Marley's 1977 Land Rover Rasta-ration well on its way Image

by Biko Kennedy

Like all posthumous celebrities, their most treasured possessions are polished off and put on display for the world to experience, with Bob's 1977 Land Rover being no different.

The iconic relic had been on display for several years in Bob's home-turned-museum [The Bob Marley Museum] located at 56 Hope Road in Kingston, and is finally appointed the opportunity for much needed restoration…or better yet, a rasta-ration.

Leading Caribbean hotel group, Sandals Resorts International, announced the renovation project on the vehicle earlier this year. With their sister company, ATL Automotive in Montego Bay, Jamaica, restoring the car to mint condition, improvements include locating a replacement engine from an Ethiopian military vehicle that perfectly matched the original engine with Bob's first born daughter, Cedella Marley, leading the reupholstering of the interior.

Rohan Marley, son of the reggae legend, expressed his elation for the piece-by-piece removal process as one that took careful planning and execution.

"We are very happy with the work that has transpired so far in restoring our dad's car to its original condition. It has been a very technical process to locate all the parts from various countries, including an original 1977 engine from Ethiopia. We look forward to completing this project with the ATL Group in early 2013," he explains.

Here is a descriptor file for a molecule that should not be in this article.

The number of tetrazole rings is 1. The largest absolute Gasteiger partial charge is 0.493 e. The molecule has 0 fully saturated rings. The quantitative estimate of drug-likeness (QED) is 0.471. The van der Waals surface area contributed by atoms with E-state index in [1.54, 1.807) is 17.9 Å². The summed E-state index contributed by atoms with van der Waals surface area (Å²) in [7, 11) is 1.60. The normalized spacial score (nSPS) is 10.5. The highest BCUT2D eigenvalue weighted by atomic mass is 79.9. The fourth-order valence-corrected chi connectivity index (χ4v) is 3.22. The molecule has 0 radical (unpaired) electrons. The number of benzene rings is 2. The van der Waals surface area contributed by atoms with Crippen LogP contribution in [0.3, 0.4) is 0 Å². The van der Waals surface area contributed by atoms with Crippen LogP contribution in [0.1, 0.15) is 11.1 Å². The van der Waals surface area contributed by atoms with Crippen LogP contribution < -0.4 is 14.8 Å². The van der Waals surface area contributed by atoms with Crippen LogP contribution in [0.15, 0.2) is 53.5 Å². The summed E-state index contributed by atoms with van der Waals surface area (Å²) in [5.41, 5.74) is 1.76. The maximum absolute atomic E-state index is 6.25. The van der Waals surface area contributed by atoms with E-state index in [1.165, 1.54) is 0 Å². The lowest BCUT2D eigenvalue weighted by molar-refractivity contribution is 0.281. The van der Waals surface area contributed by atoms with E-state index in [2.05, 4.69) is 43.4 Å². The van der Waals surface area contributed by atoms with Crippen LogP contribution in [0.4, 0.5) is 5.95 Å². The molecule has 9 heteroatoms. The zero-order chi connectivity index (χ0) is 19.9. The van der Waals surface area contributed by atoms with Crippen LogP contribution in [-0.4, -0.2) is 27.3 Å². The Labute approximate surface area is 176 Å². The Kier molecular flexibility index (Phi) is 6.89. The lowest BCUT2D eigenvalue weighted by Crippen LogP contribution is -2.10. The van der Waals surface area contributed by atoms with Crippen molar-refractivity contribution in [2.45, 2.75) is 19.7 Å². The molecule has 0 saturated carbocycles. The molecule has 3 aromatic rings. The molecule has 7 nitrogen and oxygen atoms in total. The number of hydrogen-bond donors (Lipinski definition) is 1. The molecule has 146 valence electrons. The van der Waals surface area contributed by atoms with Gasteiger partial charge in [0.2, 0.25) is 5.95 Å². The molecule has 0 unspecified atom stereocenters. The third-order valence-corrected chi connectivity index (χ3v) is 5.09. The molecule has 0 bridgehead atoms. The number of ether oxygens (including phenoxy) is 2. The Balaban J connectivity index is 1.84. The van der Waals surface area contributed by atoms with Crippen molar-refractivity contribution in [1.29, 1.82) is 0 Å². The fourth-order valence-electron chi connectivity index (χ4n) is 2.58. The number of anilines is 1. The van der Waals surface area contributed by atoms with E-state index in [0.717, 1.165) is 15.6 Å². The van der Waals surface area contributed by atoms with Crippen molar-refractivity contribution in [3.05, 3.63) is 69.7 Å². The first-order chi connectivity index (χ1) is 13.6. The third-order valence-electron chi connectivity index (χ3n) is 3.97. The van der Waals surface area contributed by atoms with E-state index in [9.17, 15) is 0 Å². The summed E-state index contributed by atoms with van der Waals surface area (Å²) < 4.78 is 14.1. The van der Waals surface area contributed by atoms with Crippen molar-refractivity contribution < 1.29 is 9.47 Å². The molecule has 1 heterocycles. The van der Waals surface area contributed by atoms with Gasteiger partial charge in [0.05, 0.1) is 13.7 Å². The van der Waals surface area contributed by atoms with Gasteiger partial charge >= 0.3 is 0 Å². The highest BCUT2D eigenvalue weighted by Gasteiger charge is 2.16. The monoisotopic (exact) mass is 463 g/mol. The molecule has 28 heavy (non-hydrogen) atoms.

The two-month-long project has been one long in the making that is sure to give visitors a treat when they next visit the museum after the Land Rover's total re-form.

According to Adam Stewart, CEO of Sandals and ATL "there are few people in the world who Bob Marley hasn't inspired through his music so it is only right that we ensure that his legacy continues for years to come… It's a tremendous honour to help return such an extraordinary automobile to its former glory."

International Reggae sensation, Julian Marley, son of the Reggae King, recalls his fondest memories of the vehicle as him always loving his father's Land Rover. "I remember driving in it from where my family lived, to nearby Hope Road and from Kingston to Nine Miles, St Ann (in North Eastern Jamaica) where my father was born," he reminisced.

Marley was regularly seen driving his Land Rover around the streets of Kingston, the city that inspired such hits as 'No Woman, No Cry', 'Three Little Birds' and 'I Shot the Sheriff' using it to transport his famous band, The Wailers, and their equipment to gigs throughout Jamaica.

Check out these time-lapse videos to see what's taking place

Journeying to the workshop

The Rasta-ration has begun

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